By Marcia Goodman-Hinnershitz
Think substance use is a young person’s problem? Think again. Far from being immune, older adults often confront physical and social changes that can increase their vulnerability to substance misuse.
Several risk factors for substance misuse are specific to older populations. For one thing, as people age, they process drugs more slowly, which can make their brains more sensitive to the effects of substances. At the same time, due to chronic health conditions, senior citizens are prescribed more medicines than other populations, increasing the potential for misuse. What’s more, they frequently receive multiple prescriptions, while also taking nonprescription drugs and dietary supplements. Mixing medications can inadvertently result in serious health consequences and can even pose a risk for overdoses.
Persistent pain is a common health condition in the aging population, and may be complicated by other health issues. According to SAMHSA (Substance Abuse and Mental Health Services Administration), over the past several decades, physicians have increasingly prescribed prescription opioids to address older patients’ chronic pain from arthritis, cancer, neurological diseases and other illnesses. Prescribing opioid medicines for pain management leads to a higher rate of exposure to potentially addictive medications.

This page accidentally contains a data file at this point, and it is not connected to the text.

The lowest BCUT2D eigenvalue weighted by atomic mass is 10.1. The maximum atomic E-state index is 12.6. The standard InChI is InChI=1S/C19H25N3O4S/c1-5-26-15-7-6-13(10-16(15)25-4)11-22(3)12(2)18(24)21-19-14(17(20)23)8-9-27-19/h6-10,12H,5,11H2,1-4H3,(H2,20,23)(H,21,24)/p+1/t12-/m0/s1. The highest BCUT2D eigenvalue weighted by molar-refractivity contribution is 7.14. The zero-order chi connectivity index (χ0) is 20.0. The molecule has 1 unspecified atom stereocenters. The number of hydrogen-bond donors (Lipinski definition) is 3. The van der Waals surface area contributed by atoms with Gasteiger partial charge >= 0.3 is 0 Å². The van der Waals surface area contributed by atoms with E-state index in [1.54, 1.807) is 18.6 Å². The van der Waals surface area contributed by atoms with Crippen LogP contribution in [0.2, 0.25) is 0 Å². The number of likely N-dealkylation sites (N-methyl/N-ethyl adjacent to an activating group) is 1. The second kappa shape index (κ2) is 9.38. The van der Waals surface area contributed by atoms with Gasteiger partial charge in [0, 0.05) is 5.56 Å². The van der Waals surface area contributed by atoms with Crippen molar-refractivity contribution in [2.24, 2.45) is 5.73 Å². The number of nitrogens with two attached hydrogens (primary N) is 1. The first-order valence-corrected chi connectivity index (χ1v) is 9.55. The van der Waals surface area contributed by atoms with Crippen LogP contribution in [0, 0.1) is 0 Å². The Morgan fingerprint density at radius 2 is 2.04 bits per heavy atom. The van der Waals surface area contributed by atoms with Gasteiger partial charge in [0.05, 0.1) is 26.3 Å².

How can older adults take the initiative in the prevention of substance misuse? Four tips by the FDA (Federal Drug Administration) provide sound guidance in the use and storage of medications:
The Council on Chemical Abuse offers several free resources to Berks County residents to assist with the safe management of medications. These resources include a listing of the locations of prescription drop boxes, free medication disposal bags to dispose of unused medications, and free medication lock boxes to safely store medications in the home. CLICK HERE to learn more about medication safety.